According to one embodiment, each unpacker module in the unpacker set 504 must present a standard set of interface routines, collectively referred to as the interface, to the unpacking manager 502, and through which the unpacking manager selects the appropriate unpacker module for unpacking the packed executable 302. According to one embodiment, this standard interface includes the following interface routines: an “is Mine” interface routine which, when called, returns a yes or no value as to whether the unpacker module is able to unpack the packed executable 302; and an “unpack” interface routine which, when called, unpacks the packed executable 302 and returns a corresponding unpacked executable 306. Optionally, the standard interface includes a third interface routine: a “release” interface routine. The “release” interface routine releases system resources allocated to the unpacker module during the unpacking process.

In operation, the unpacking manager 502 selects an unpacker module from the unpacker set 504 according to the type of packed executable 302. According to one embodiment, the unpacking manager 502 selects the appropriate unpacker module by iteratively calling the “is Mine” interface routines of each unpacker module in the unpacker module 504 until an unpacker module, such as unpacker module 3 510, responds affirmatively, indicating that the unpacker module is able to unpack packed executables of the packed executable 302 type. After selecting an unpacker module capable of unpacking the packed executable 302, the unpacking manager 502 executes the selected unpacker module to unpack the packed executable. As shown in FIG. 5, the packed executable 302 is delivered by the unpacking manager 502 to the unpacker module 3 510, which generates the unpacked executable 306.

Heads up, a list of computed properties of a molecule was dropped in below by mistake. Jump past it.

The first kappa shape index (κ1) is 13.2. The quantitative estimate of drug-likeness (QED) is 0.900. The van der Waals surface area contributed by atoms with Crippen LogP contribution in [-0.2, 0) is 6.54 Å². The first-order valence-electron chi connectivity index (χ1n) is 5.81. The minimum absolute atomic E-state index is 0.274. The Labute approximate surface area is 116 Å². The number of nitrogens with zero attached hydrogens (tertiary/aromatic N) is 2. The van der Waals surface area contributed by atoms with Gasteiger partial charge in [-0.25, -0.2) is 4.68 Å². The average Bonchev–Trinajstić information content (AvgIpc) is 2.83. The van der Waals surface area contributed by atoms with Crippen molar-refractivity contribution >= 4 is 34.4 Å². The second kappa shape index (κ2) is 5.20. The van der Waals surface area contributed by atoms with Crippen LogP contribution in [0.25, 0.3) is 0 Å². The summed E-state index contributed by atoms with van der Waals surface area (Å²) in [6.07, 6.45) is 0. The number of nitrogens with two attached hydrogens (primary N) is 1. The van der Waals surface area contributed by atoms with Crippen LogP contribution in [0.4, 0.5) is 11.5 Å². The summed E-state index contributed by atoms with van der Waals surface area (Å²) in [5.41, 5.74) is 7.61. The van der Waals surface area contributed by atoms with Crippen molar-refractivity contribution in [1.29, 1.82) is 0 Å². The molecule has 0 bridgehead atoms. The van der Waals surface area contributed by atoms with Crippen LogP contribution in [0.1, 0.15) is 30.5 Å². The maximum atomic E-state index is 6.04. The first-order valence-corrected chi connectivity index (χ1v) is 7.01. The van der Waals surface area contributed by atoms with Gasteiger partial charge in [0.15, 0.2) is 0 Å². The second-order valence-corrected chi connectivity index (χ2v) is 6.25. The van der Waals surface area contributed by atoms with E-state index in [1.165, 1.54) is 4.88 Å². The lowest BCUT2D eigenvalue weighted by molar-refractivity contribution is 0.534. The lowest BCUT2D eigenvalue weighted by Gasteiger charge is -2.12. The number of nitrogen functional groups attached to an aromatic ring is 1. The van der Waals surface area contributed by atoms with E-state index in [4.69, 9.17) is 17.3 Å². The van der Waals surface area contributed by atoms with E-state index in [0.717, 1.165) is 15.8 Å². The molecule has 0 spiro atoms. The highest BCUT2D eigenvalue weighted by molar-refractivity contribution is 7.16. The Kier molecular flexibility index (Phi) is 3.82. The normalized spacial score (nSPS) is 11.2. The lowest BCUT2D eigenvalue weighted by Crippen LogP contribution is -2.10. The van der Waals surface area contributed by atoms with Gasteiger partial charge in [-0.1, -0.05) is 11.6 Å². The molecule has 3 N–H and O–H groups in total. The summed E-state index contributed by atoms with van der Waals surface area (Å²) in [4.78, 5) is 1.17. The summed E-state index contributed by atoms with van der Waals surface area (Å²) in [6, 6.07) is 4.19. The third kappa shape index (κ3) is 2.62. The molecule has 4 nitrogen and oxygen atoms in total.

FIG. 6 is a flow diagram illustrating an exemplary routine 600 for unpacking a packed executable 302 for further evaluation by a malware evaluator 308 in order to determine whether the packed executable is malware. Beginning at block 602, the unpacking module 304 obtains the packed executable 302. At block 604, a first unpacker module in the unpacker set 504 is selected. At decision block 606, a determination is made as to whether the selected unpacker module is able to unpack the packed executable 302. As mentioned above, according to aspects of the present invention, the unpacking manager 502 determines whether the selected unpacker module is able to unpack the packed executable 302 by calling the unpacker module's “is Mine” interface routine, and evaluating the returned value.